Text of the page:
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What is Colorectal Cancer?

Colon cancer is cancer of the colon (large intestine), and rectal cancer is cancer of the rectum (the last several inches of the colon). Together, these two diseases are typically referred to as colorectal cancers. According to the American Cancer Society, colorectal cancer is the third leading cause of cancer-related deaths in men and women in the United States. The death rate for colorectal cancer has been dropping for the past several decades, possibly due to increased awareness and screening for the disease. Advances in treatment have also been made over the years. Colorectal cancer usually occurs in older adults, but it can develop at any age.

In most cases, colon cancer is the result of benign polyps that become cancerous over time. When polyps are removed early, cancer can be avoided and the proper screening schedule can be put in place so that the individual can stay on top of their digestive health throughout their life. Regular screenings are recommended as a preventative measure against colon cancer to identify polyps early. How often you should be screened depends on several factors, including your family history of colorectal cancer and your personal digestive health history. At Digestive Healthcare Center, we proudly perform screening tests for colon cancer, including colonoscopy in NJ, to promote the positive digestive health of all of our patients. Learn more about colorectal cancer and why screening is so important.

Several factors can increase someone’s risk of developing colorectal cancers during their life. Some of these risk factors can be controlled, while others cannot. They include: 

  • A personal history of colorectal cancers or polyps. If a patient had colorectal cancer or polyps in the past, there is an increased risk for developing colorectal cancers in the future.
  • A sedentary lifestyle. Lack of activity can increase risk.
  • Age. Most patients diagnosed with colorectal cancer are 50 years of age and older. The disease occurs less frequently in younger patients.
  • Alcohol. Heavy alcohol consumption may increase a patient’s risk.
  • Diabetes. Patients with diabetes and insulin resistance (IR) have an increased risk.
  • Diet. A low-fiber, high-fat diet may be associated with developing colorectal cancers.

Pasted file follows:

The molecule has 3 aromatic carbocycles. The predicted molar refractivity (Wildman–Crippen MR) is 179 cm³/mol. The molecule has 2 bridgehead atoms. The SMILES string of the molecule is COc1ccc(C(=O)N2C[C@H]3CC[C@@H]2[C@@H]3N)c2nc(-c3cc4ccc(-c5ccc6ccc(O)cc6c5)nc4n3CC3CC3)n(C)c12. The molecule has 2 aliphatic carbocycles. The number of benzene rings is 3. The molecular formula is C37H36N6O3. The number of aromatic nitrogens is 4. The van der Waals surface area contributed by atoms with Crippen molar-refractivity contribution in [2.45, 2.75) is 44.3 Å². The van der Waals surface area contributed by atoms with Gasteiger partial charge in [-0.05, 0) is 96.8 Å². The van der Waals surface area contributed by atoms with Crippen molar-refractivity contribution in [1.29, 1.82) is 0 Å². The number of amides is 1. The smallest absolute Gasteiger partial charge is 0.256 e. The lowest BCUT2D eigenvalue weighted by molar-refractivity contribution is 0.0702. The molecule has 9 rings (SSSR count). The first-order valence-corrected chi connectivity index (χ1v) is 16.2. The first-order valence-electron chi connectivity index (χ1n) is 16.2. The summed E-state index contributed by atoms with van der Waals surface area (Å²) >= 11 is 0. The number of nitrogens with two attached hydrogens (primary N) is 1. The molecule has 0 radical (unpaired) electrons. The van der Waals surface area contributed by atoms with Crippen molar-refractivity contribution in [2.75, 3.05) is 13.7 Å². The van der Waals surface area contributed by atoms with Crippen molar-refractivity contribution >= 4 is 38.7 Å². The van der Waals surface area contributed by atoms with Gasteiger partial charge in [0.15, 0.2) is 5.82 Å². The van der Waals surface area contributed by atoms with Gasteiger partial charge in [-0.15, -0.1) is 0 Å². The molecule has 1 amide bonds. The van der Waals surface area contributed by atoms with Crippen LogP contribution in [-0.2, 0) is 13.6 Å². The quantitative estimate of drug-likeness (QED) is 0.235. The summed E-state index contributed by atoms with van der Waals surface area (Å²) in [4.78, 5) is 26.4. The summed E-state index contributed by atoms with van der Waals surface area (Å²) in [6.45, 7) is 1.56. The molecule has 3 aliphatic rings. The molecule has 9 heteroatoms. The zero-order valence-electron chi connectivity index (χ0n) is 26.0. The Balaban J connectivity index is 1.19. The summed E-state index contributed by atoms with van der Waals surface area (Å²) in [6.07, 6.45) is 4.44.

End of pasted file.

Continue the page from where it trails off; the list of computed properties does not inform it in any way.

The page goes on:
• Family history of colorectal cancers and polyps. Patients with a parent, sibling, or child with colorectal cancer may have an increased risk of developing the disease. The risk becomes greater when more than one family member has been affected.
  • Genetic syndromes. Certain genetic syndromes, such as adenomatous polyposis and hereditary nonpolyposis colorectal cancer (also known as Lynch syndrome), can escalate risk.
  • Inflammatory intestinal conditions. Inflammatory bowel diseases, such as ulcerative colitis or Crohn’s disease, may also increase risk.
  • Obesity. Patients who are obese not only have an increased risk of developing colorectal cancers but of dying from them as well.
  • Race. African-Americans have a greater risk of colorectal cancers than other races.
  • Radiation therapy. Radiation therapy for other cancers of the abdomen may increase a patient’s chances of developing colorectal cancers later in life.
  • Smoking. Patients who smoke cigarettes are more likely to develop colorectal cancers than those who do not.

Several symptoms can indicate the presence of cancer in the colon or rectum. In the early stages, there may not be any symptoms, and symptoms may develop as the cancer progresses. Symptoms can also depend on the location of the cancer and its size. It is important to remember that the symptoms of colon cancer can overlap with a variety of other digestive health conditions – you should always visit a gastroenterologist to determine the cause of any symptoms you are experiencing so the right next steps can be taken. Symptoms of colorectal cancer can include:

Ideally, polyps in the colon and rectum are identified and removed before they have a chance to turn into cancer. The American Cancer Society recommends beginning regular screening at age 45 in average-risk people. You can find additional information on colorectal cancer screening in New Jersey below. Colorectal cancer is diagnosed through colonoscopy – biopsies can be taken of suspicious areas or lesions and then tested for cancer in a lab. Although blood tests cannot diagnose colon cancer, they may also be used as part of the diagnostic process to provide your doctor with more information about your overall health.